offence. However for the purpose of disciplinary proceedings, one will
have to determine just how serious. In most companies, a disciplinary
code is used to categorise offences and determine appropriate sanctions.
For example sleeping on the job is generally not as serious as defrauding
the company. The disciplinary code will usually contain provisions for
the issuing of warnings and will state for which offences an employee
can be summarily dismissed.

This being said, the seriousness of a specific offence will vary greatly
depending on the type of work which is being performed. Take for example
the offence of sleeping on the job. If you are a cleaner, taking a ten-minute
nap when you should be working will not impress your employer but he will
hardly be entitled to fire you for it. However, if you are a bus driver,
the same ten-minute nap will put many lives in danger and in all probability
lead to your instant dismissal.

The same can be said of the offence of drinking on the job / coming to
work under the influence of alcohol.

Certainly in any job which involves the driving of a vehicle, an employee
who comes to work drunk would constitute a huge danger to himself as well
as others. Likewise an employee whose work includes the operation of dangerous
machinery would pose a threat to himself and fellow employees if he were
not able to perform his job properly.

In terms of the regulations to the Health and Occupational Safety Act,
an employer may not allow any employee who is under the influence of alcohol
to work any machinery and the employee must be sent home. This issue was
also dealt with in the Arbitration hearing between Khumalo and Silvacel


In terms of the Constitution, no person who is accused of an offence
should have to prove his own innocence. The rule of “innocent until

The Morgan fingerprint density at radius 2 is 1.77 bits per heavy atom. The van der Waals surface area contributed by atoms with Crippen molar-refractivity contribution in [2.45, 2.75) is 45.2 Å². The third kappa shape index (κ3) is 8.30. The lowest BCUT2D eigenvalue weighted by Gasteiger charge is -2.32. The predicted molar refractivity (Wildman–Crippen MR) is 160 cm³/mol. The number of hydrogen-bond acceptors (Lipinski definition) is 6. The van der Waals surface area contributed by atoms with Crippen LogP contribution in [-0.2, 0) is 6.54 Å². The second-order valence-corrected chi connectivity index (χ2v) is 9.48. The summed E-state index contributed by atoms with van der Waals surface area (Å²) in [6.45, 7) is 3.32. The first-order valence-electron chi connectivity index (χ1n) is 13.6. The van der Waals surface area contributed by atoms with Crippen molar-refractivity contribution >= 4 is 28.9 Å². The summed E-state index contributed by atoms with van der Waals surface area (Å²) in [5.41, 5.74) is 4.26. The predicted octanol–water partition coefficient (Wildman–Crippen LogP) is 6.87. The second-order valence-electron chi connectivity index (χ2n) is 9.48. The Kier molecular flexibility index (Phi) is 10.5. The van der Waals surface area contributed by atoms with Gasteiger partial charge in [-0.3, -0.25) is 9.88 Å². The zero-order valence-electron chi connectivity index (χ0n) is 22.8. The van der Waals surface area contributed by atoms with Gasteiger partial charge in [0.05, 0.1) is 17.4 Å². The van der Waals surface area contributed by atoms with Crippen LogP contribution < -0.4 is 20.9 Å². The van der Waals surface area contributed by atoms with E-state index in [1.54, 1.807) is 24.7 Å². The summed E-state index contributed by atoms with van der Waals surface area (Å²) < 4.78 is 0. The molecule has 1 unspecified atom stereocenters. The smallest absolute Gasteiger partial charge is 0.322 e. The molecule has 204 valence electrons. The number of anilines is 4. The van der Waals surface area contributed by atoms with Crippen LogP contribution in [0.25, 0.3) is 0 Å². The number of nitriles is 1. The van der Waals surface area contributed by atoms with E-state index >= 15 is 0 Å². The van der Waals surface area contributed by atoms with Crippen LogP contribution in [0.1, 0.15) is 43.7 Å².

proven guilty” requires that (in this context) the employer will
have to put certain charges to the accused employee and will then have
to prove that he is in fact guilty of them. It is not up to the employee
to prove that he is not guilty.

It must be noted that it is not fair to dismiss an employee on the basis
of suspicion or even on the basis of a strong suspicion. The guilt of
an employee must be proven (on a balance of probabilities) before any
action may lawfully be taken against him.

So now the problem arises of how to prove drunkenness. We must remember
that an employee is entitled to a fair hearing, even in the most serious
of cases. This means that he must be given a fair opportunity to reply
to the allegations made against him. The difficulty lies in the fact that
“drunkenness” is a vague and subjective term and also in that
it may be better concealed by more “experienced” drinkers.

For traffic purposes, a person is considered “drunk” or “under
the influence of alcohol” if his blood alcohol content is higher
than 0.05, however this is not the only standard. Certain facts will be
obvious, for example the person may smell of alcohol, be unsteady and
slur his speech. In the absence of any other reasonable explanation, these
will allow the drawing of a reasonable inference that the person is drunk.

If breathalyzer equipment is available, it should be used only by a person